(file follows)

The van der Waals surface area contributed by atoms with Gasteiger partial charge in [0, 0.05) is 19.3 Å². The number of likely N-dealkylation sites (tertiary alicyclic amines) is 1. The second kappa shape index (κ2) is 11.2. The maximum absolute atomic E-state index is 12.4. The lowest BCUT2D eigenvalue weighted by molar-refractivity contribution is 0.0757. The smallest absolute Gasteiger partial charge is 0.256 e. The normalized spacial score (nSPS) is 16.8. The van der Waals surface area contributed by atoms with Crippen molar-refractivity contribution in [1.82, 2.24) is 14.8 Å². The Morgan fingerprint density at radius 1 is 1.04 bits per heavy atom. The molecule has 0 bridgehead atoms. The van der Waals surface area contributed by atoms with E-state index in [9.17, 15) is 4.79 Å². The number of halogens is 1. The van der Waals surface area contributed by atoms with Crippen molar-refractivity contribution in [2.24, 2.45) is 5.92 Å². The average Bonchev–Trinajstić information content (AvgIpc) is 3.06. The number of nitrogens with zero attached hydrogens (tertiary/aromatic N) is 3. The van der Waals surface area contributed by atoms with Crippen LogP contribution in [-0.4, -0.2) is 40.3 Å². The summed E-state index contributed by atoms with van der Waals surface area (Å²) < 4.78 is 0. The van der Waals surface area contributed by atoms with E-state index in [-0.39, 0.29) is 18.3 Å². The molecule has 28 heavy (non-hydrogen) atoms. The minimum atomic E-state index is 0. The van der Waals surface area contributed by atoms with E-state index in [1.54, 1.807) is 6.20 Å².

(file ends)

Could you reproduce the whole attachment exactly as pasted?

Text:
The van der Waals surface area contributed by atoms with Gasteiger partial charge in [0, 0.05) is 19.3 Å². The number of likely N-dealkylation sites (tertiary alicyclic amines) is 1. The second kappa shape index (κ2) is 11.2. The maximum absolute atomic E-state index is 12.4. The lowest BCUT2D eigenvalue weighted by molar-refractivity contribution is 0.0757. The smallest absolute Gasteiger partial charge is 0.256 e. The normalized spacial score (nSPS) is 16.8. The van der Waals surface area contributed by atoms with Crippen molar-refractivity contribution in [1.82, 2.24) is 14.8 Å². The Morgan fingerprint density at radius 1 is 1.04 bits per heavy atom. The molecule has 0 bridgehead atoms. The van der Waals surface area contributed by atoms with E-state index in [9.17, 15) is 4.79 Å². The number of halogens is 1. The van der Waals surface area contributed by atoms with Crippen molar-refractivity contribution in [2.24, 2.45) is 5.92 Å². The average Bonchev–Trinajstić information content (AvgIpc) is 3.06. The number of nitrogens with zero attached hydrogens (tertiary/aromatic N) is 3. The van der Waals surface area contributed by atoms with Crippen LogP contribution in [-0.4, -0.2) is 40.3 Å². The summed E-state index contributed by atoms with van der Waals surface area (Å²) < 4.78 is 0. The van der Waals surface area contributed by atoms with E-state index in [-0.39, 0.29) is 18.3 Å². The molecule has 28 heavy (non-hydrogen) atoms. The minimum atomic E-state index is 0. The van der Waals surface area contributed by atoms with E-state index in [1.54, 1.807) is 6.20 Å².